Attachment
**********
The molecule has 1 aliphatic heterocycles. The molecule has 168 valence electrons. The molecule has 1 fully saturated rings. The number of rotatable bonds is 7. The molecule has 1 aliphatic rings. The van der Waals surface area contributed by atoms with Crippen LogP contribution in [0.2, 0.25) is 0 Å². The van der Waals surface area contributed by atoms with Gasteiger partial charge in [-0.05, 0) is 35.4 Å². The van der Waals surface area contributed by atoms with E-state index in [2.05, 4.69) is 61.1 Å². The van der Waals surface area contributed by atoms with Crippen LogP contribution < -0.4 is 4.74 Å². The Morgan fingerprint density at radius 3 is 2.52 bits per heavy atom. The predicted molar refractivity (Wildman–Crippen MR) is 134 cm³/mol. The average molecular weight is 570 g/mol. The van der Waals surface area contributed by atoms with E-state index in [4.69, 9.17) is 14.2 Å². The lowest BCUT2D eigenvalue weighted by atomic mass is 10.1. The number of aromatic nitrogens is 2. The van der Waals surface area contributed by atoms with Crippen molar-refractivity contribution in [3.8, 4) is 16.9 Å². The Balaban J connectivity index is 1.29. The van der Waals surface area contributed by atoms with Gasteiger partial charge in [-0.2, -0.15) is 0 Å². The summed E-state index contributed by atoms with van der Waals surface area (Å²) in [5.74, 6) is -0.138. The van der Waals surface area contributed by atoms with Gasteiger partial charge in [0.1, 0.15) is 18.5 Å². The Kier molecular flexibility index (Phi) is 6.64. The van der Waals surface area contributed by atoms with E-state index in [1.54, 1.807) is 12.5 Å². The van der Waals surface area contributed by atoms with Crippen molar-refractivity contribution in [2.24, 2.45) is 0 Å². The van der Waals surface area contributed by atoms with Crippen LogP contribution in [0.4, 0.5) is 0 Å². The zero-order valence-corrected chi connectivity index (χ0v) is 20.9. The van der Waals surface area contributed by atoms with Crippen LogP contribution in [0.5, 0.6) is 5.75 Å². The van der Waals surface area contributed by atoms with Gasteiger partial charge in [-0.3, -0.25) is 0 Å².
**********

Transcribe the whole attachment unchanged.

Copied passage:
The molecule has 1 aliphatic heterocycles. The molecule has 168 valence electrons. The molecule has 1 fully saturated rings. The number of rotatable bonds is 7. The molecule has 1 aliphatic rings. The van der Waals surface area contributed by atoms with Crippen LogP contribution in [0.2, 0.25) is 0 Å². The van der Waals surface area contributed by atoms with Gasteiger partial charge in [-0.05, 0) is 35.4 Å². The van der Waals surface area contributed by atoms with E-state index in [2.05, 4.69) is 61.1 Å². The van der Waals surface area contributed by atoms with Crippen LogP contribution < -0.4 is 4.74 Å². The Morgan fingerprint density at radius 3 is 2.52 bits per heavy atom. The predicted molar refractivity (Wildman–Crippen MR) is 134 cm³/mol. The average molecular weight is 570 g/mol. The van der Waals surface area contributed by atoms with E-state index in [4.69, 9.17) is 14.2 Å². The lowest BCUT2D eigenvalue weighted by atomic mass is 10.1. The number of aromatic nitrogens is 2. The van der Waals surface area contributed by atoms with Crippen molar-refractivity contribution in [3.8, 4) is 16.9 Å². The Balaban J connectivity index is 1.29. The van der Waals surface area contributed by atoms with Gasteiger partial charge in [-0.2, -0.15) is 0 Å². The summed E-state index contributed by atoms with van der Waals surface area (Å²) in [5.74, 6) is -0.138. The van der Waals surface area contributed by atoms with Gasteiger partial charge in [0.1, 0.15) is 18.5 Å². The Kier molecular flexibility index (Phi) is 6.64. The van der Waals surface area contributed by atoms with E-state index in [1.54, 1.807) is 12.5 Å². The van der Waals surface area contributed by atoms with Crippen molar-refractivity contribution in [2.24, 2.45) is 0 Å². The van der Waals surface area contributed by atoms with Crippen LogP contribution in [0.4, 0.5) is 0 Å². The zero-order valence-corrected chi connectivity index (χ0v) is 20.9. The van der Waals surface area contributed by atoms with Crippen LogP contribution in [0.5, 0.6) is 5.75 Å². The van der Waals surface area contributed by atoms with Gasteiger partial charge in [-0.3, -0.25) is 0 Å².